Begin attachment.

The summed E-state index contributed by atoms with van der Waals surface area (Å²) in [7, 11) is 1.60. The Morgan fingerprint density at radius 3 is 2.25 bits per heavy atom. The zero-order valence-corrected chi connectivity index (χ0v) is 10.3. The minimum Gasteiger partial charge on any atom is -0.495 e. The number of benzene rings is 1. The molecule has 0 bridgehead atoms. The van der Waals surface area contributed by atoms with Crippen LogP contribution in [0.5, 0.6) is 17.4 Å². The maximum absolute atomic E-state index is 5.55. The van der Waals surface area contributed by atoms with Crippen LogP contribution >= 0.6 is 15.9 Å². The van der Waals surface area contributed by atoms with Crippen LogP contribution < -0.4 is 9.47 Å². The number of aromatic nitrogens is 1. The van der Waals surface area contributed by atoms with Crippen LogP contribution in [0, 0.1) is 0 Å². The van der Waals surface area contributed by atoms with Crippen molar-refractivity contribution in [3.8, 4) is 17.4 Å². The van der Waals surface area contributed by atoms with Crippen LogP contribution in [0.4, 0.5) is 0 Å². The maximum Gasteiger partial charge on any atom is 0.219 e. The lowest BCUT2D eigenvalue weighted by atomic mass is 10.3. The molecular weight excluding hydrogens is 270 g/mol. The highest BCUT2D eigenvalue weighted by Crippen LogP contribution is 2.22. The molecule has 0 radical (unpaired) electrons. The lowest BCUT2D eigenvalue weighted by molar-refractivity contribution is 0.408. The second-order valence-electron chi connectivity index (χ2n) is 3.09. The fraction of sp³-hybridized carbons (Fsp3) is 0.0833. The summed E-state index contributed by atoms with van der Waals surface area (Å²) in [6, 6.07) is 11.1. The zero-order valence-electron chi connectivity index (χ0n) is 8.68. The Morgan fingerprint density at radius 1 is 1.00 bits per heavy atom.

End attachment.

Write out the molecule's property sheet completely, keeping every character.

The summed E-state index contributed by atoms with van der Waals surface area (Å²) in [7, 11) is 1.60. The Morgan fingerprint density at radius 3 is 2.25 bits per heavy atom. The zero-order valence-corrected chi connectivity index (χ0v) is 10.3. The minimum Gasteiger partial charge on any atom is -0.495 e. The number of benzene rings is 1. The molecule has 0 bridgehead atoms. The van der Waals surface area contributed by atoms with Crippen LogP contribution in [0.5, 0.6) is 17.4 Å². The maximum absolute atomic E-state index is 5.55. The van der Waals surface area contributed by atoms with Crippen LogP contribution >= 0.6 is 15.9 Å². The van der Waals surface area contributed by atoms with Crippen LogP contribution < -0.4 is 9.47 Å². The number of aromatic nitrogens is 1. The van der Waals surface area contributed by atoms with Crippen LogP contribution in [0, 0.1) is 0 Å². The van der Waals surface area contributed by atoms with Crippen molar-refractivity contribution in [3.8, 4) is 17.4 Å². The van der Waals surface area contributed by atoms with Crippen LogP contribution in [0.4, 0.5) is 0 Å². The maximum Gasteiger partial charge on any atom is 0.219 e. The lowest BCUT2D eigenvalue weighted by atomic mass is 10.3. The molecular weight excluding hydrogens is 270 g/mol. The highest BCUT2D eigenvalue weighted by Crippen LogP contribution is 2.22. The molecule has 0 radical (unpaired) electrons. The lowest BCUT2D eigenvalue weighted by molar-refractivity contribution is 0.408. The second-order valence-electron chi connectivity index (χ2n) is 3.09. The fraction of sp³-hybridized carbons (Fsp3) is 0.0833. The summed E-state index contributed by atoms with van der Waals surface area (Å²) in [6, 6.07) is 11.1. The zero-order valence-electron chi connectivity index (χ0n) is 8.68. The Morgan fingerprint density at radius 1 is 1.00 bits per heavy atom.